Some staff at the Canadian Museum for Human Rights were told not to talk about pregnancy or abortion, in addition to censoring LGBT content, during some tours involving religious schools, according to emails obtained by CBC News.
One employee, who booked school group tours, told her manager she got requests “all the time” from Hutterite colony schools and other religious schools to omit certain content.
She said based on direction from a superior, she started making a special note during the booking process on a file that would outline restrictions in place when students came to the museum.
That might include noting that a group came from a Hutterite colony school, and “we need to be very conscious that the tour guide does not use the words or speak about pregnancy/abortion/gay rights,” the employee wrote in a 2017 email.
That email was sent to a manager who was looking into complaints from staff that content was being censored.
“It is imperative that these things are not included in the tour due to their cultural beliefs,” the employee said in an email.
“I sometimes mention what other colony/religious schools have restricted and they say that’s definitely what they can’t see, and they’d be in a lot of trouble if the students did see any of that.”
A current museum staffer says her supervisor told her to avoid “women’s content like abortion” while giving a tour to a religious school group. She says she was sometimes asked not to mention anything related to the empowerment of women, like the story of Black human rights pioneer Viola Desmond.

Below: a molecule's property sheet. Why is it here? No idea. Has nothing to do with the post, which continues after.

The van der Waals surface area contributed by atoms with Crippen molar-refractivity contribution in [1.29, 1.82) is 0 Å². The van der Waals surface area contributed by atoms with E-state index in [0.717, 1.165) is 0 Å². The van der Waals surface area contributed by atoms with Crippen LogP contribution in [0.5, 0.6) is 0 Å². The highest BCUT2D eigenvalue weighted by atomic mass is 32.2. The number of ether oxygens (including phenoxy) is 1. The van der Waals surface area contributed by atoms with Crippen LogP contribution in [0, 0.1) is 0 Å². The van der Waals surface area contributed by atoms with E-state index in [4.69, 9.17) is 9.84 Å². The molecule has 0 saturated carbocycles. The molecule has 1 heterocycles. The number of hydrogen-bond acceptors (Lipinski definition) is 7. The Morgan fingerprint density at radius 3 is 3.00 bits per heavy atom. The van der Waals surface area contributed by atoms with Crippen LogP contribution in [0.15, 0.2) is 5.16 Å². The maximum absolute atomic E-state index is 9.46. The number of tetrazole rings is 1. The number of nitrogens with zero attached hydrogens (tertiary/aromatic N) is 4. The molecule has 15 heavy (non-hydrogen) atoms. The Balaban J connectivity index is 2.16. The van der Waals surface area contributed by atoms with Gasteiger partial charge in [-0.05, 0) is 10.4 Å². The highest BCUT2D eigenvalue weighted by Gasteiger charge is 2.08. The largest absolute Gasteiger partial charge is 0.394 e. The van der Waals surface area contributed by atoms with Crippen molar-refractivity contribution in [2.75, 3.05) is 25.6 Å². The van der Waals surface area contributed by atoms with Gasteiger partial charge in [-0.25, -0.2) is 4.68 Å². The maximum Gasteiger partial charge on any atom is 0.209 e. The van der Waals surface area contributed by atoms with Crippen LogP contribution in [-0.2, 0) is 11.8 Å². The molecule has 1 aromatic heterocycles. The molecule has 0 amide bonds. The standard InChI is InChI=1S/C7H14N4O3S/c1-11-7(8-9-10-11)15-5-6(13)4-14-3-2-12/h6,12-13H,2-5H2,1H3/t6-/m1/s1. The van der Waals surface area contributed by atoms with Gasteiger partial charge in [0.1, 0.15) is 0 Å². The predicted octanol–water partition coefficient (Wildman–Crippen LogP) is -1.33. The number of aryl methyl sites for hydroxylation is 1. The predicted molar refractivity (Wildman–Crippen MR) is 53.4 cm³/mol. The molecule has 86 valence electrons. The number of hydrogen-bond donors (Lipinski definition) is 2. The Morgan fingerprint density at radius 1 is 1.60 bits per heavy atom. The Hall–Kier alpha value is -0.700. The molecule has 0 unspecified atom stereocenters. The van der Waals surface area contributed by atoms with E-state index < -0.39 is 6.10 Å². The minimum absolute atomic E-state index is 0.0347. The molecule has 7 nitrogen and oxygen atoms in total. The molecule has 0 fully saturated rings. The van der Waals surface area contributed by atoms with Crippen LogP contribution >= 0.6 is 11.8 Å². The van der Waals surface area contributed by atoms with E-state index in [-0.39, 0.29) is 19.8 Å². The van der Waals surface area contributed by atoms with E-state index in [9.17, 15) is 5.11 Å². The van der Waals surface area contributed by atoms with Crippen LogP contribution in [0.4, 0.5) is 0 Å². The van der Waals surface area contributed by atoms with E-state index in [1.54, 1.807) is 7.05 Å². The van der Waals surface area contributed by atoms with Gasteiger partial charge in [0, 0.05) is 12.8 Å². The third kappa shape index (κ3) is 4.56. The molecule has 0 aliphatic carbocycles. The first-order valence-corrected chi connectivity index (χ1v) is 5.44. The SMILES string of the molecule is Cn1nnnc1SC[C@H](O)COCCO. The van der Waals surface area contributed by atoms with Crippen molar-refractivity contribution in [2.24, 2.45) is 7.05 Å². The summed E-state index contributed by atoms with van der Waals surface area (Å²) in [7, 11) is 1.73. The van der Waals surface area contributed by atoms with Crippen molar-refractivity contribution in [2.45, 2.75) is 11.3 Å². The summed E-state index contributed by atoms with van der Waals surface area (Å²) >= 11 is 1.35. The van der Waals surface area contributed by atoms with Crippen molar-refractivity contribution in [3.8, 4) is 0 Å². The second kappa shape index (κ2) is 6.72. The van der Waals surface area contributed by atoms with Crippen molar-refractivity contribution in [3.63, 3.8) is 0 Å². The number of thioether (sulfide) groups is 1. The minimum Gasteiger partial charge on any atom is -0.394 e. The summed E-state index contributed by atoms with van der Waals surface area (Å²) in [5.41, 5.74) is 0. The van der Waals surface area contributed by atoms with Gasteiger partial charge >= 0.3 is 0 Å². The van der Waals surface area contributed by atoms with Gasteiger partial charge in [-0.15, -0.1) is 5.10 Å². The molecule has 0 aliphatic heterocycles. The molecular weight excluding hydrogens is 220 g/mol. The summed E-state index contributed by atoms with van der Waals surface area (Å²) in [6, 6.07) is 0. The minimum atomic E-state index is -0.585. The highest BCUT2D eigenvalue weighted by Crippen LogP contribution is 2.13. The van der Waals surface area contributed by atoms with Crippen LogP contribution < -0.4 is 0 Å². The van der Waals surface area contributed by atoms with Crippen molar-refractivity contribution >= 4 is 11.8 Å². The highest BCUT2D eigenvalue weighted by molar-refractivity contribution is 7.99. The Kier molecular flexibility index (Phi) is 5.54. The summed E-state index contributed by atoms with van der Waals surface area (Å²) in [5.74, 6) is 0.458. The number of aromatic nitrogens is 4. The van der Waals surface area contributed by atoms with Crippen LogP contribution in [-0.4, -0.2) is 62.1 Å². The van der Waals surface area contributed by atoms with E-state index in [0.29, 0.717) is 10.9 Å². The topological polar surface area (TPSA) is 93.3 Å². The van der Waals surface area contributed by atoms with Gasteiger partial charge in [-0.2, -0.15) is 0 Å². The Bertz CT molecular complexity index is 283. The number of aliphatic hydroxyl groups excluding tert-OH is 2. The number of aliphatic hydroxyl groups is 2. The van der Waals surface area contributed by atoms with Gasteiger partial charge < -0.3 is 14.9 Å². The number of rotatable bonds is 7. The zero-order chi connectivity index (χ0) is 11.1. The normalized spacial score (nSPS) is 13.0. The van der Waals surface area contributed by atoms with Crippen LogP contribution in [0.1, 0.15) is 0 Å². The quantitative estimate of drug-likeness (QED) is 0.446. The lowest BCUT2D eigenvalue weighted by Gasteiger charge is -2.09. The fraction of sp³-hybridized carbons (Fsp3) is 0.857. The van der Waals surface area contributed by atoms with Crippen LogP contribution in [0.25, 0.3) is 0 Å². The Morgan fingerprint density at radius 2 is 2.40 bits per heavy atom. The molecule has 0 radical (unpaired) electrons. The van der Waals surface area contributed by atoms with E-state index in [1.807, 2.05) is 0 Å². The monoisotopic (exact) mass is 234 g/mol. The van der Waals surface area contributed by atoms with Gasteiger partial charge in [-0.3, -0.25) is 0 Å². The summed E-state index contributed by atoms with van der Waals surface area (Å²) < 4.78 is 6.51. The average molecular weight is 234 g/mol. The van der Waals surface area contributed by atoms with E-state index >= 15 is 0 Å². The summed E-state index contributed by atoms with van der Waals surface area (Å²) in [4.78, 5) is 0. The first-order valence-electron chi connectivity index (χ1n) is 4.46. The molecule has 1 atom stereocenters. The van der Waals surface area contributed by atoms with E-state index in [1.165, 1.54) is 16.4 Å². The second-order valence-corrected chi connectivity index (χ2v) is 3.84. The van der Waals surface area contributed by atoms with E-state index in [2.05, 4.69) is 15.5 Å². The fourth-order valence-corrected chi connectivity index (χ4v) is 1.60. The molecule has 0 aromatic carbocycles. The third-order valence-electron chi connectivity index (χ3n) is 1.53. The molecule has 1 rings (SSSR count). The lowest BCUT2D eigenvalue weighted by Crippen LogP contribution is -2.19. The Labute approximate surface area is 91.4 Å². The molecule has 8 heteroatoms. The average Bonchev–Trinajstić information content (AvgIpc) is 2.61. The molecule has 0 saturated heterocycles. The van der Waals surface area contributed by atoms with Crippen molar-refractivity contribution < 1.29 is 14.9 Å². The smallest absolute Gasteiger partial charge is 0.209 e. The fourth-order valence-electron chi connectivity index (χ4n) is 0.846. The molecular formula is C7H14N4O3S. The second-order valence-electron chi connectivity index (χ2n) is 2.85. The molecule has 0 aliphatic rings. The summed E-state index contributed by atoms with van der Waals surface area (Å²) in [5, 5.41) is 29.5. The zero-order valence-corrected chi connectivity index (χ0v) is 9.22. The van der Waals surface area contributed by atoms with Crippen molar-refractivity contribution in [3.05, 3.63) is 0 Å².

The staffer said she still mentioned Desmond, whose story is featured in the museum. She said she remembers feeling confused and shocked by the direction given to her.
“That’s why at some point, I didn’t care anymore and I kept giving my tours without changing it,” she said.
“The school really liked the tour. They didn’t really appear to have been bothered by the content.”
Union calls for accountability
Museum spokesperson Maureen Fitzhenry said content about reproductive rights and abortion isn’t and wasn’t included in educational programs for school groups.
“So that would not have been an issue. However, if those topics come up during the course of a school tour, we would welcome the discussion. We choose the content of our school programs based on links to provincial education curricula and consultations with educators,” she said in a statement.
She said the museum isn’t aware of any employee being told to avoid talking about women’s rights in general or specifically about Desmond, who fought against racial segregation in Nova Scotia in the 1940s.
“These topics have always been core elements of most of our tours for school groups and for the visiting public.”
The email CBC obtained mentions notes that reflected the concerns of the particular schools, not the specific content of the tours, Fitzhenry said.
“The person who took the bookings was not a program interpreter or program developer and would not have had detailed knowledge of all the topics covered in each school tour.”
The union representing museum employees said it recently became aware staff were previously censoring content about women’s rights, in addition to material dealing with LGBT rights.